To start with, why the tangled legal attempts to block Gonzalez? Why try to appoint an OIC when there was no vacancy? How can the vote of a collegial body be set aside without a collegial decision, and on the basis of a letter by one regent? Is there such a thing as a super-regent whose solitary vote overrides those of his colleagues?

Gonzalez is entitled to hold office for the duration of his term. In the archaic language of the law of public officers, the “termination of official relations” occurs only upon death or disability, retirement, resignation, expiry of term of office, abandonment, abolition of office, recall or removal for cause. Not a single ground is present in this case.

The entire ouster of Gonzalez was actually carried out by first ousting yet another person, Charisse Bañez. Indeed Charisse wasn’t enrolled, but there are two important issues here. One, when her vote was counted in favor of Gonzalez on Dec. 18, the BOR fully debated her enrollment issue (even asked her to step out then) and decided that she could vote. I recall the joke during martial law. Marcos was complaining: Filipinos are so demanding—I already let them vote, now they want their votes to be counted! The BOR must respect its own decisions, and not reverse it only after they discovered that Charisse voted for Gonzalez.

Two, Charisse has a pending application for residency as a student, which is routinely approved for others but which has been kept hanging for Charisse who, not surprisingly, has been harassed by a series of disciplinary cases filed for her activist work. Again, I do not know where she stands ideologically—and I have my own criticisms of the dogmatic and doctrinaire—but the students have chosen her as their regent and the school administration cannot frustrate the students’ choice by harassing her with disciplinary cases.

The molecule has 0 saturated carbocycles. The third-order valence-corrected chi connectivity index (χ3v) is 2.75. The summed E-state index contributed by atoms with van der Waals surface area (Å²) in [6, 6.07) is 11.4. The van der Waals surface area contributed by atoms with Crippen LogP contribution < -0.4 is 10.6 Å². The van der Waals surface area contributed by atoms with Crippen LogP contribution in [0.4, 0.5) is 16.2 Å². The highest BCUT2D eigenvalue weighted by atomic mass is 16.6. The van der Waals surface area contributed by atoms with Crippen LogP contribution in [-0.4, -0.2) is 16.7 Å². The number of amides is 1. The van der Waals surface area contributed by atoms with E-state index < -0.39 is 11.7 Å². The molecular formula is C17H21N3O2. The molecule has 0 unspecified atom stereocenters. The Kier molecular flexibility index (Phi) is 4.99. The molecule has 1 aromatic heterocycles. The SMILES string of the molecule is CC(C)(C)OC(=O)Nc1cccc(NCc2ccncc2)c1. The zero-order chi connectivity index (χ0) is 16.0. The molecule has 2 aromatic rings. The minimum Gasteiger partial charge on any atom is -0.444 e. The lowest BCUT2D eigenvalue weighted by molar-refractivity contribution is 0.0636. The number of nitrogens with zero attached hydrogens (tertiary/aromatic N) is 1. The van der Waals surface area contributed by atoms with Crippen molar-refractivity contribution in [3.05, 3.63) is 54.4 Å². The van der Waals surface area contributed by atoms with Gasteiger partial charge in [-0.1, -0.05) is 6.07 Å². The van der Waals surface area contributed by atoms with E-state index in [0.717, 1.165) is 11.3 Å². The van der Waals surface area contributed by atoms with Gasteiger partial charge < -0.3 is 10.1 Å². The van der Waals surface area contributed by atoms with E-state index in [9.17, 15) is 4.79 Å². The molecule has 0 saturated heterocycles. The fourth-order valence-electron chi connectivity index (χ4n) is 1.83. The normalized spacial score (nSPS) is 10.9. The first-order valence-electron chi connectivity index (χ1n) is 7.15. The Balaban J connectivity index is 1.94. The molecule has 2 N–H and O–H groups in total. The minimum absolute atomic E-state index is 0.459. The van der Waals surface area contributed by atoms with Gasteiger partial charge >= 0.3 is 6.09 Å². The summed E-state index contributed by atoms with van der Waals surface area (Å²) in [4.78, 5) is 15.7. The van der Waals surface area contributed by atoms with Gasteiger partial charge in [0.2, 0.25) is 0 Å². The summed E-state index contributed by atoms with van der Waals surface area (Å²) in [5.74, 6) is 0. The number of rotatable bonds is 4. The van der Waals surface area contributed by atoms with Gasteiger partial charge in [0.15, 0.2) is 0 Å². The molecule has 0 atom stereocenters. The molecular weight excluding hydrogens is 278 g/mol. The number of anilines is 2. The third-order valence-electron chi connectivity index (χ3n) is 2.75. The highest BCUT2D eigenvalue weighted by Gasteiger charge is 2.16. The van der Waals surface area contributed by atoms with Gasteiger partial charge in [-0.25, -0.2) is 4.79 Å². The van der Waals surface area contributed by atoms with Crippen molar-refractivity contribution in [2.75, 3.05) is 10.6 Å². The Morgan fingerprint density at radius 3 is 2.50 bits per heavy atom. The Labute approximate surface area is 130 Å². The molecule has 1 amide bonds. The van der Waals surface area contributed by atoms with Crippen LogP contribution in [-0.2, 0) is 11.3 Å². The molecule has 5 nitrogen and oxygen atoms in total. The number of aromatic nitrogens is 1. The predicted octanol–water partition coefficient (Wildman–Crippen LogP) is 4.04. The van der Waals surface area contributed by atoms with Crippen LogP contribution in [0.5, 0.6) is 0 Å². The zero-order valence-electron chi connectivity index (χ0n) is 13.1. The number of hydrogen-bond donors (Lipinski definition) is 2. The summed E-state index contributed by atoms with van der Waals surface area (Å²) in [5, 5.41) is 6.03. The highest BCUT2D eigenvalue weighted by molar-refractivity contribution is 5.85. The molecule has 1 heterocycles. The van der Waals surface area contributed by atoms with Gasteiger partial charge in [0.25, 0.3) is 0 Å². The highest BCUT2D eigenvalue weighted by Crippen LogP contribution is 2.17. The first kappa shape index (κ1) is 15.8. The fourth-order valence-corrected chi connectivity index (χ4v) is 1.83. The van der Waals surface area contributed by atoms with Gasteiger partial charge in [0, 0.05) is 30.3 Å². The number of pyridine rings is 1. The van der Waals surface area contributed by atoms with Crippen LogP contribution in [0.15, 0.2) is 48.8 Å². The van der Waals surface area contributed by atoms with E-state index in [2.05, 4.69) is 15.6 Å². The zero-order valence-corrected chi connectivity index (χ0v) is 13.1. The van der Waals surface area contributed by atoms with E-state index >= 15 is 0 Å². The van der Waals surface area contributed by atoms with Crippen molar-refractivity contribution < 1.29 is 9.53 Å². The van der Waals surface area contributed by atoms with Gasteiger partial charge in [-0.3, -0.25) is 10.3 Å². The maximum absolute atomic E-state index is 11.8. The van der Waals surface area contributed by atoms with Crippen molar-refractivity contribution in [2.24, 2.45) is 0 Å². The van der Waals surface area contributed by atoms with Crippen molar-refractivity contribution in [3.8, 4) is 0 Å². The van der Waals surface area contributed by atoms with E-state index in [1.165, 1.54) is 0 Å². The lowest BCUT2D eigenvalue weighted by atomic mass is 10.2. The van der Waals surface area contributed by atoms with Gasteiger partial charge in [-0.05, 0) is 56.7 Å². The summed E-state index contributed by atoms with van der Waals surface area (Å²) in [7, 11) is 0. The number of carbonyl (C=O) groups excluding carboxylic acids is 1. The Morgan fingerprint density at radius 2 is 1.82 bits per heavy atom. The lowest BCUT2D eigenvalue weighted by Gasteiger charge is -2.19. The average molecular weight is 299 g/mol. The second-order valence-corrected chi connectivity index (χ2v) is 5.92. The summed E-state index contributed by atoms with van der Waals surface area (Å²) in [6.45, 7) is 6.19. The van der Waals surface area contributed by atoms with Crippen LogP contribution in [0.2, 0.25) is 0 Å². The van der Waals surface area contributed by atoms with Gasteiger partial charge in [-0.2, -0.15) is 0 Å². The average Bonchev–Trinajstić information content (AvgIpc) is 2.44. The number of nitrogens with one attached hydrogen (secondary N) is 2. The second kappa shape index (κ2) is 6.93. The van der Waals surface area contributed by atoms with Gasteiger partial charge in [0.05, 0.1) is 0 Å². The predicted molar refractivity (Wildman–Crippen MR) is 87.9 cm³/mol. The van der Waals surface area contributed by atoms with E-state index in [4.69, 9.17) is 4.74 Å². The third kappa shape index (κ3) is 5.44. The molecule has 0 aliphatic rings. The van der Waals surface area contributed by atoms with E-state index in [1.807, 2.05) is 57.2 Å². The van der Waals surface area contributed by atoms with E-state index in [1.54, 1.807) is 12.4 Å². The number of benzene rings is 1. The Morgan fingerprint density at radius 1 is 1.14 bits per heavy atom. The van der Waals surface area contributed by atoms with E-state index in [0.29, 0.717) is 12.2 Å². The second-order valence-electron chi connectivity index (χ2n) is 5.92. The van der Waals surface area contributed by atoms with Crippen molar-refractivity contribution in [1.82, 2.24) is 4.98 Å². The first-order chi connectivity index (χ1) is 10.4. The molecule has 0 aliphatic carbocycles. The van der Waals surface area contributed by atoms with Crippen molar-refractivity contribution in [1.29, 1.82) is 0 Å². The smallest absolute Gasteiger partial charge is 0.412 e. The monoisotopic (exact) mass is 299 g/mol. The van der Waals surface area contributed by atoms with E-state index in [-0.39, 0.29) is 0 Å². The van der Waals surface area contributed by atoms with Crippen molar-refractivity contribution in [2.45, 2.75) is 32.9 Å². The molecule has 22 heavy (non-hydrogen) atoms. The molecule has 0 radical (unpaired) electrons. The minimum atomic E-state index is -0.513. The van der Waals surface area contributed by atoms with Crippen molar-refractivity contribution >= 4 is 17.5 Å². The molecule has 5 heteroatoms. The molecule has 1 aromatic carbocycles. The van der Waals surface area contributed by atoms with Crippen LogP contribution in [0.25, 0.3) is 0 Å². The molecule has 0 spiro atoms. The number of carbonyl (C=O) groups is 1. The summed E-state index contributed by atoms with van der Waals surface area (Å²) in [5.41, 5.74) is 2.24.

Irony of ironies, it now turns out that the three Malacañang appointees all have expired appointments. President Arroyo appointed them merely as “Acting Member, Board of Regents.” However, the Administrative Code, Executive Order 292, provides that “in no case shall a temporary designation exceed one year.” All three had exceeded one year. Sarmiento himself was appointed on Sept. 29, 2008. They were all essentially impostors on Dec. 18, trying to oust the student regent who enjoyed an authentic mandate.

The BOR has pooh-poohed that argument, saying that “acting” is different from “temporary.” In what way, I ask? That is a cockamamie legal distinction. I ask the BOR: What is the difference between an “acting” regent and a “temporary” regent? The “acting” designation is as temporary as it gets.

What I have chronicled here is familiar to us by now: the Machiavellian manipulation of technicalities to justify just about anything and to maneuver events to get precisely the desired result. It is a mindset, a way of life, that I identify with the Arroyo administration, and I am saddened when I see it practiced in a university that has become a part of my life since I entered as a freshman 36 years ago.

Originally published here: